By the close of trading in New York, gold was still higher, but was showing only $13 per ounce gain, quoted at $1150.70 per ounce. Silver narrowed its earlier gains to a rise of only 7 cents by 5:15 PM New York time on Monday. Platinum still maintained a $13 gain to $1587 and palladium moved even higher, showing a $5 gain at $431 per ounce. Most of the narrowing of the morning's price rises was due to a small recovery in the US dollar, which was down only 0.45 at last count, quoted at 77.05 on the index. The precious metals also slowed down their advances as the price of crude oil turned lower on the day, and showed a 75 cent loss by the afternoon hours, quoted at exactly $72.00 per barrel.
News that China's car market overtook the USA's in 2009 has boosted speculative plays last night in the noble metals complex in New York. Nearly 14 million vehicles were snapped up in China in the past year, while the US auto market suffered a very difficult year, one which saw the only bright time in sales levels only because of cash-for-clunker-style stimulus programs. This is not to say that the Chinese car sales took place without any government-sponsored stimuli, either. But, the figures speak for themselves. The first waves of platinum and palladium ETF buyers must be a happy group, thus far.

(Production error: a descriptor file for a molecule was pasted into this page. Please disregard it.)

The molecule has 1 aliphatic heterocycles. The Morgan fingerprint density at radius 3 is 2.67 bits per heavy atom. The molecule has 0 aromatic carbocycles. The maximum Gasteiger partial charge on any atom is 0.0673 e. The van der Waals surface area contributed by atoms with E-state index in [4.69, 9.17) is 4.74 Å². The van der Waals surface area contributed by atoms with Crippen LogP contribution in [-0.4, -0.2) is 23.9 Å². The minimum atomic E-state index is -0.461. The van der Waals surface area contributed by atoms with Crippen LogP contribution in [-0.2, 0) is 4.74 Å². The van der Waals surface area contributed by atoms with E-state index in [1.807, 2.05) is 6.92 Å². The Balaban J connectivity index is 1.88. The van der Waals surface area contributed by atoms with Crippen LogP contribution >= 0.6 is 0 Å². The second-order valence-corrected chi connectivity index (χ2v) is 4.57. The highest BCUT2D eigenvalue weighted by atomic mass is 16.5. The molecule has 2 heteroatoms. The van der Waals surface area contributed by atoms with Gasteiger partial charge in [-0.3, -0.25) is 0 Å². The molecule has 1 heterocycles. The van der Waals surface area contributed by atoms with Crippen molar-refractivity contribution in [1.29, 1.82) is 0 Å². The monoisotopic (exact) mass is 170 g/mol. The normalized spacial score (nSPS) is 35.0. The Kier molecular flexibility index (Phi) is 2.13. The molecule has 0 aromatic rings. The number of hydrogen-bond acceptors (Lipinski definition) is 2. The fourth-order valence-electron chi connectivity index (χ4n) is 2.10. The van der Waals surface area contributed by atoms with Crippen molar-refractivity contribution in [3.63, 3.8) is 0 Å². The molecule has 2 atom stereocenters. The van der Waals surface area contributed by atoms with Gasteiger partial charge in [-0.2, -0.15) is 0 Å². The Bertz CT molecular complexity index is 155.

Given that the spike in gold prices has come during some extraordinarily thin weekend market conditions makes us a bit cautious, but, for now, it seems to be holding up just fine at above the $1142 area. If it can hold to gains above $1,148-$1,148.40 an ounce into the Tuesday markets, then there's a good chance that the new move in gold will eventually attract some more, fresh fund inflows that may take this rally towards $1,170-$1174 an ounce.